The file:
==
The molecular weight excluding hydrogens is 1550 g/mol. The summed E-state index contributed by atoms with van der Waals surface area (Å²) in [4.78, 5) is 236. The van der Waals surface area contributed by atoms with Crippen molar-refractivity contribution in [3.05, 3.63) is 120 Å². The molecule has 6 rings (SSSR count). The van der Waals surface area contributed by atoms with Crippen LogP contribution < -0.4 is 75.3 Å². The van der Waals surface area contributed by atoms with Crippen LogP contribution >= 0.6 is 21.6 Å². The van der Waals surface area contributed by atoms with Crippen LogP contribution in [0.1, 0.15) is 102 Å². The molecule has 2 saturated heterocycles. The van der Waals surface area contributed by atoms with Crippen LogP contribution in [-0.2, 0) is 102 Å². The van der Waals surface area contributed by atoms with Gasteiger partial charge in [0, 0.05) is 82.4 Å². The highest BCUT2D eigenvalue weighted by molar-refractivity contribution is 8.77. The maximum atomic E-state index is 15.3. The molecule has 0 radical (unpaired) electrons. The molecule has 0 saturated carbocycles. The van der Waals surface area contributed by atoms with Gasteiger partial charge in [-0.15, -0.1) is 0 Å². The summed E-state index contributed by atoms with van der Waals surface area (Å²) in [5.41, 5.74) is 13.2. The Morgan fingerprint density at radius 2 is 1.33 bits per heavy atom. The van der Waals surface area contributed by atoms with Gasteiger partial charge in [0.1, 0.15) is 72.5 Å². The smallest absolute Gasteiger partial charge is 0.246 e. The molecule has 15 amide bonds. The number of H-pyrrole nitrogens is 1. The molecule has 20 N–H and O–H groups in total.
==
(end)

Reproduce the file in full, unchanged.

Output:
The molecular weight excluding hydrogens is 1550 g/mol. The summed E-state index contributed by atoms with van der Waals surface area (Å²) in [4.78, 5) is 236. The van der Waals surface area contributed by atoms with Crippen molar-refractivity contribution in [3.05, 3.63) is 120 Å². The molecule has 6 rings (SSSR count). The van der Waals surface area contributed by atoms with Crippen LogP contribution < -0.4 is 75.3 Å². The van der Waals surface area contributed by atoms with Crippen LogP contribution >= 0.6 is 21.6 Å². The van der Waals surface area contributed by atoms with Crippen LogP contribution in [0.1, 0.15) is 102 Å². The molecule has 2 saturated heterocycles. The van der Waals surface area contributed by atoms with Crippen LogP contribution in [-0.2, 0) is 102 Å². The van der Waals surface area contributed by atoms with Gasteiger partial charge in [0, 0.05) is 82.4 Å². The highest BCUT2D eigenvalue weighted by molar-refractivity contribution is 8.77. The maximum atomic E-state index is 15.3. The molecule has 0 radical (unpaired) electrons. The molecule has 0 saturated carbocycles. The van der Waals surface area contributed by atoms with Gasteiger partial charge in [-0.15, -0.1) is 0 Å². The summed E-state index contributed by atoms with van der Waals surface area (Å²) in [5.41, 5.74) is 13.2. The Morgan fingerprint density at radius 2 is 1.33 bits per heavy atom. The van der Waals surface area contributed by atoms with Gasteiger partial charge in [0.1, 0.15) is 72.5 Å². The smallest absolute Gasteiger partial charge is 0.246 e. The molecule has 15 amide bonds. The number of H-pyrrole nitrogens is 1. The molecule has 20 N–H and O–H groups in total.